A body standing in the wind : : the repetition of lines

The sentence moves toward an end. 

 

The poem’s repetition of lines resists 

the ending, won’t stop, does not know a wall, 

measures its courage by the wall, uses 

the wall for comfort, whispers through 

the wall, digs under, doesn’t repair the wall,

repeats walls, decorates, speaks to, dances 

through, prays, weeps, loves, climbs out of bed, stands up

having dreamt beyond the body weight of sleep

into its well where there was fresh water.

When the line is a regular length—a syllable count, a meter, a number of strong beats—we feel the going past as readers/listeners. We see and hear the shape of time’s endings and our crossings.

In the poems below death is the wall. The use of regular form with a visible wall is an image of what the poem is doing:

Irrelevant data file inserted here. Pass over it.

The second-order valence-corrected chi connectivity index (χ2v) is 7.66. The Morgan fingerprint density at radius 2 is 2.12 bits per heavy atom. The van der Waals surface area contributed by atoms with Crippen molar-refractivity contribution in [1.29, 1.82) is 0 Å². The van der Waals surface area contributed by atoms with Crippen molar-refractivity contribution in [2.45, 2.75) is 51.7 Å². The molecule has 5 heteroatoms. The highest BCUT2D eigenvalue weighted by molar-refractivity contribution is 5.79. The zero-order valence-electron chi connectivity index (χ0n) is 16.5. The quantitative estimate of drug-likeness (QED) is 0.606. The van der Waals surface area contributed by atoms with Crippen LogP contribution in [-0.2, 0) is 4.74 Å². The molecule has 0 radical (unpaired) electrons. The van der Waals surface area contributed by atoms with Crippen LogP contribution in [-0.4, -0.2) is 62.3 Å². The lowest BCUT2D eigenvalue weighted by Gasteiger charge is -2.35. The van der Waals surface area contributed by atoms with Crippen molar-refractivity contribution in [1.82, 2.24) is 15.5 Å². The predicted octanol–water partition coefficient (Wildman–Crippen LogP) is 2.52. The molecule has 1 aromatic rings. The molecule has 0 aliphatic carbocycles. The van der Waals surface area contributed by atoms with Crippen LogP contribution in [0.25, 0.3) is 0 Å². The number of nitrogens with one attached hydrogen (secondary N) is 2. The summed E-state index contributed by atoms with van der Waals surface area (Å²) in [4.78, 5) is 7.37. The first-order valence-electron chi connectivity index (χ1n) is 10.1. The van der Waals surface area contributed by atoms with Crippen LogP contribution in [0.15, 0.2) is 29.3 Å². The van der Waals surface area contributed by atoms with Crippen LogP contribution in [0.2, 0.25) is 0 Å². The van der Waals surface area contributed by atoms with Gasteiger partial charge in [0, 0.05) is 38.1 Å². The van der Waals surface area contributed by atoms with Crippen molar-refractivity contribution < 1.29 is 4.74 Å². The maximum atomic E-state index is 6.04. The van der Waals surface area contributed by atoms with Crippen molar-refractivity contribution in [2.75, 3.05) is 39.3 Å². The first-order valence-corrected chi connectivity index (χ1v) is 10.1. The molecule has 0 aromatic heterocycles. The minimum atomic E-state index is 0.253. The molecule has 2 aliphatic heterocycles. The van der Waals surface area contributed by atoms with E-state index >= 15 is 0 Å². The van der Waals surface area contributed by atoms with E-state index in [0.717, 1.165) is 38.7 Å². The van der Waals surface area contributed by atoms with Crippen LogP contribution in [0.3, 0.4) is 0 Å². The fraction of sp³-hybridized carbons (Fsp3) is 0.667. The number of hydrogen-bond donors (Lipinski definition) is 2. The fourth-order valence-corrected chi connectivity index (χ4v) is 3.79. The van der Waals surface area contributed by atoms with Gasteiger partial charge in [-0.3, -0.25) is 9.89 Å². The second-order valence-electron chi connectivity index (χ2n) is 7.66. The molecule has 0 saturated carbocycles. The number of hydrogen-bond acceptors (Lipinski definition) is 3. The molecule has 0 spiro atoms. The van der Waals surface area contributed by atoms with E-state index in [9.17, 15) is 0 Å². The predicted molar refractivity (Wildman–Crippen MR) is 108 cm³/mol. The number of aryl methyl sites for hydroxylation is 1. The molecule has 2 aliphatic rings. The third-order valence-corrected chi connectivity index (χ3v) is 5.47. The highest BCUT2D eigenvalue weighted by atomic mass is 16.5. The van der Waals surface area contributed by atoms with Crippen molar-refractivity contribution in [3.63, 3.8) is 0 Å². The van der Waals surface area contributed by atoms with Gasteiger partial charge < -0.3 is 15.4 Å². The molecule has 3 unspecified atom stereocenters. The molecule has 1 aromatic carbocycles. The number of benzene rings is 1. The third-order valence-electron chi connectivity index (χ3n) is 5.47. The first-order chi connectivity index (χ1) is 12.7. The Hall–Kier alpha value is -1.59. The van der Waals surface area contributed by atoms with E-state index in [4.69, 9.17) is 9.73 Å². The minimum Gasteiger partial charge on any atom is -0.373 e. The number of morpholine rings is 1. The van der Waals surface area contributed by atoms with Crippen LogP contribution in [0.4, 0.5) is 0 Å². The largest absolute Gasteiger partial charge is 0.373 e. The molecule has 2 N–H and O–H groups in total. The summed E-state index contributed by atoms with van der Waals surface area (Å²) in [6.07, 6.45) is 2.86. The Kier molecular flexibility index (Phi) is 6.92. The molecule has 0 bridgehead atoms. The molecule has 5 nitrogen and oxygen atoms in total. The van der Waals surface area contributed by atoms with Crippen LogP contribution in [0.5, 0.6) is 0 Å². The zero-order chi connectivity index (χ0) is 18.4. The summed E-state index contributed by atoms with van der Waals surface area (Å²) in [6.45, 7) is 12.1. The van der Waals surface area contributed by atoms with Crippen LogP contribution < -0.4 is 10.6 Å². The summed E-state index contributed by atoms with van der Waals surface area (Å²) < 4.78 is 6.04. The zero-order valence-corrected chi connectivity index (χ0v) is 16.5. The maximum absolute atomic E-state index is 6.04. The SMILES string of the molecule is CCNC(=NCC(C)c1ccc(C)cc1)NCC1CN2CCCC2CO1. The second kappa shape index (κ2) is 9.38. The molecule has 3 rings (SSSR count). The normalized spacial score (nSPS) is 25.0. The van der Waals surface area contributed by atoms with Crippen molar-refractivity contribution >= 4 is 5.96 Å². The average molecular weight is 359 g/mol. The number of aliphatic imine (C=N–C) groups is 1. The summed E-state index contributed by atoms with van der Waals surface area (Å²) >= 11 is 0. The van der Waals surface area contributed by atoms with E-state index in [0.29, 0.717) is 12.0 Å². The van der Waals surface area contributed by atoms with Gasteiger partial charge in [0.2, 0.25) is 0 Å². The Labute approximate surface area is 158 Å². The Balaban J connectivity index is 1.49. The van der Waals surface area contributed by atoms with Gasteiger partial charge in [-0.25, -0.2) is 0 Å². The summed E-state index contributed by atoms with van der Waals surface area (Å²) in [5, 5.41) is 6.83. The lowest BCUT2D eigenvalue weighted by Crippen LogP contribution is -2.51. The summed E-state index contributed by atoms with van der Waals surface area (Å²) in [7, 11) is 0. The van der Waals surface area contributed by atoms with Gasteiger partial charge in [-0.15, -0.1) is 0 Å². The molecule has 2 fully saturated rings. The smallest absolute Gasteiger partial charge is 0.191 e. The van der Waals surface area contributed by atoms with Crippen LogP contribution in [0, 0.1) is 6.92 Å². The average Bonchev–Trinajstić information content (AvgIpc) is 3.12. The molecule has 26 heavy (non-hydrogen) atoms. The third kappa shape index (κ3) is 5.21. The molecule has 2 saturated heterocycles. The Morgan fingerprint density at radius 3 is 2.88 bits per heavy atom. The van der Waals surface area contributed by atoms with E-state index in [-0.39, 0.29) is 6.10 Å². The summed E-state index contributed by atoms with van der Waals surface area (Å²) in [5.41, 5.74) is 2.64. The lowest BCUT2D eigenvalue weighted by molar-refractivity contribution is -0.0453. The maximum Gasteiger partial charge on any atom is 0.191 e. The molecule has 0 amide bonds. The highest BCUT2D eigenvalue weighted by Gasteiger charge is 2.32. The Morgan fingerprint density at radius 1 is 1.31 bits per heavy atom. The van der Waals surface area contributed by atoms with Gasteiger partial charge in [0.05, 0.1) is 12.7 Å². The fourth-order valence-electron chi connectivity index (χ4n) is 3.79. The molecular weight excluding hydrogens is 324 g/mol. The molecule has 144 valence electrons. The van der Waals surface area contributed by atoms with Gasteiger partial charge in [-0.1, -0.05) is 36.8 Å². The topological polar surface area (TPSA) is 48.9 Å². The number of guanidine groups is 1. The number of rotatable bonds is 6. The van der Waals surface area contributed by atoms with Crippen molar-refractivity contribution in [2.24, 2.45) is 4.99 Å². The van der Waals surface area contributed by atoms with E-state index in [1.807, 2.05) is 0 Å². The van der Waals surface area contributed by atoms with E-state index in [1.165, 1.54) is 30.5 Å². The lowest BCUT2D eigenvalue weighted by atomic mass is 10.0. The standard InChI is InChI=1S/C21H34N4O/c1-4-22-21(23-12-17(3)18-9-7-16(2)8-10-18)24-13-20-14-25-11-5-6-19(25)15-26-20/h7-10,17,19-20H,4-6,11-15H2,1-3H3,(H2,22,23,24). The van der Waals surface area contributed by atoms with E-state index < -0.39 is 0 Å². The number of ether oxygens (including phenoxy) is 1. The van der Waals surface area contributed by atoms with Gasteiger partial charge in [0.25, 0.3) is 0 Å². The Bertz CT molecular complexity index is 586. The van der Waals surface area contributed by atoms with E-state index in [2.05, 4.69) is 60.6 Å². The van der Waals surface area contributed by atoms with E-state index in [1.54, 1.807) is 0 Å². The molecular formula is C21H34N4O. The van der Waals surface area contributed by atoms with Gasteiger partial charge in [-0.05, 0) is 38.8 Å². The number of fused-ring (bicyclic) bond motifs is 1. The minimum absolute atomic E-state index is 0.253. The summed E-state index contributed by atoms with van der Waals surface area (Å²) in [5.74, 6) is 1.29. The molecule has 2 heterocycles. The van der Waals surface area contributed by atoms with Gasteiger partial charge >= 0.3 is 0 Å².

Dylan Thomas’s “Do Not Go Gentle into That Good Night”

Emily Dickson’s “Because I could not stop for death,” “I heard a fly buzz when died,” 

“I felt a funeral in my brain”

When the line length changes without pattern we see only infinite crossings like a fractal and a wall enters content rather than form, and meaning is generated in the sequencing of stanza form.

See Wallace Stevens’ “Thirteen Ways of Looking at a Blackbird”

See Adrienne Rich’s “Twenty-One Love Poems”

See Joy Harjo’s “She Had Some Horses”

In the vertical line of the poem perhaps we see a body standing in the wind and as Robert Frost wrote “something there is that doesn't love a wall.”

Perhaps we see what H.D. described living next to the wreckage of fallen walls in London during the war : “The Walls Do Not Fall.” What is a wall?

Practice

Write about an ending. Write at least 10 lines. What is your form saying? Where is the wall? Where is a body standing in the wind?

Brigid Yuknavitch